Project cost overruns frustrate Alpharetta city council members - North Atlanta Business Post
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Updated Nov 14 @ 1:05PM

Project cost overruns frustrate Alpharetta city council members

On a more positive note, city expects tax digest to rise in double-digits


ALPHARETTA, Ga. – Even with the prospect of a healthy tax digest, Alpharetta officials are sorting through the proposed 2018 budget for ways to fund projects facing cost overruns or bids higher than expected.

The City Council learned Monday night that its new arts center, approved for funding by voters in the May 2016 bond referendum, has a $543,000 shortfall of funding based on the latest estimates.

And that’s not all.

Within the past two months, the city has learned that two parking decks proposed for the west side of Main Street, are also going to cost more than originally expected. A running total comes to close to $3 million in estimated shortfalls for the projects, due in large part to rising labor costs as the Atlanta area experiences a building boom.

Studies prepared for both parking deck structures put the original price tag at $6.6 million for both. But early estimates garnered from bids show it may take more than $8 million or $9 million to build both structures.

The arts center, which consists of converting the old Fulton County Library into a community cultural showpiece, was last estimated to cost $2.6 million. But the latest estimates now have the cost at $3.1 million, and that’s pretty much bare bones, said Alpharetta Parks Director Morgan Rodgers.

The projected cost overruns did not escape Councilman Chris Owens, who presided over Monday’s meeting in the absence of Mayor David Belle Isle.

Owens said the growing cost of labor in the region is the main reason bids are coming in higher than anticipated.

”Labor is one of the biggest factors,” he said. “Atlanta is a tight labor market for skilled workers.”

Right now the city’s Finance Department is studying the bids to make sure all contractors are bidding the same work and that nothing has been added or deleted, Owens said. Even after that process is completed it is likely the costs will exceed original estimates, he added.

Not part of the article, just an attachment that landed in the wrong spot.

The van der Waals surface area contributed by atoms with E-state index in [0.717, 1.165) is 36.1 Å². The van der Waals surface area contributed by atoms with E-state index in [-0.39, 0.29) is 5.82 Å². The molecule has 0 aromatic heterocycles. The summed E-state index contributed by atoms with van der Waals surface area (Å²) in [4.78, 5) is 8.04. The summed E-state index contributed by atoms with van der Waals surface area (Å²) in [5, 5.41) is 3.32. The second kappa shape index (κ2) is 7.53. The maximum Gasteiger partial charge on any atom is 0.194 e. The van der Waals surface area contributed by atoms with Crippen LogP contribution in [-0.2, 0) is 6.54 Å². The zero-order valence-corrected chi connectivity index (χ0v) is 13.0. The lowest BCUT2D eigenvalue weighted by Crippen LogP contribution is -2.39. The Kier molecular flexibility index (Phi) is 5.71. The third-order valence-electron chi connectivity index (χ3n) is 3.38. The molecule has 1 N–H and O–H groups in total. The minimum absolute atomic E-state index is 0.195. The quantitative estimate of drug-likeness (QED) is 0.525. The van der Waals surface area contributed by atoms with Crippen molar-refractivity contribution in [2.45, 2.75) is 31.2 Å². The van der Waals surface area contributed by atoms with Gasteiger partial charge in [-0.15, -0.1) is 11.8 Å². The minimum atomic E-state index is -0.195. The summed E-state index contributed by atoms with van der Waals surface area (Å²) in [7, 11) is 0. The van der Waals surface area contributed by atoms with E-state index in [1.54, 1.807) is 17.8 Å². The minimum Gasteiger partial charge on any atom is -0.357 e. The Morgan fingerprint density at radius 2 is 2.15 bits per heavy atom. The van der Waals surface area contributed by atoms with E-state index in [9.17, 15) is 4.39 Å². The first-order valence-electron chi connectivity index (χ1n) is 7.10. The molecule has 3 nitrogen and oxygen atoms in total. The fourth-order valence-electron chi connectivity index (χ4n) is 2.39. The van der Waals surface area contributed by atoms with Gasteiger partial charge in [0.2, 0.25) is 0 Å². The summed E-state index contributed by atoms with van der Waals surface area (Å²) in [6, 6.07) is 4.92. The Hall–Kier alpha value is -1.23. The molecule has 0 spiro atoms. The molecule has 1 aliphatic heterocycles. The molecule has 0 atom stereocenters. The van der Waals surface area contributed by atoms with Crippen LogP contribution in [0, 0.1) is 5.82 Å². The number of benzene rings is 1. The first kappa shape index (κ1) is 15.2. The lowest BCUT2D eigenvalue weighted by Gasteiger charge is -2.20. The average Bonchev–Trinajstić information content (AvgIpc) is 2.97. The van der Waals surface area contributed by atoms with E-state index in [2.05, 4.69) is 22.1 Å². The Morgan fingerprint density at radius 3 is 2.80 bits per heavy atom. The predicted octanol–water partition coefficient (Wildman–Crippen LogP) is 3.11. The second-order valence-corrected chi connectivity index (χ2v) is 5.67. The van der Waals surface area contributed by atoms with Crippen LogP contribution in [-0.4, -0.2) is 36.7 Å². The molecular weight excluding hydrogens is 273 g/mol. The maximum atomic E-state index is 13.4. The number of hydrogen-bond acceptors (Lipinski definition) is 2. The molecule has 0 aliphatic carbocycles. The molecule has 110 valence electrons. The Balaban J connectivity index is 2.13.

At the same time city leaders were sorting through project funding shortfalls, council members got some good news.

Finance Director Tom Harris reported that unofficial estimates from the Fulton County Assessor’s Office show property values have climbed 11 percent from last year’s figures. The city had anticipated a 4 percent increase in its tax digest, helped in part by new construction.

The larger-than-expected increase comes in the wake of the county’s effort over the past year to update property values, a process that has not occurred for some time.

Overall, property values in Fulton County have grown 13 percent in the past year, primarily because of the revaluation process [See article, Page 14].

Harris stressed that the 11 percent growth is a preliminary estimate and the city should wait until an official digest is released by the Fulton County Tax Commissioner before basing a budget on that figure. However, if the 11 percent estimate is correct, Alpharetta would receive an additional $1.2 million in revenue based on the current property tax rate of 5.75 mills, Harris said.

The City Council has yet to vote on a property tax rate – or mill levy – to fund its 2018 spending plan.

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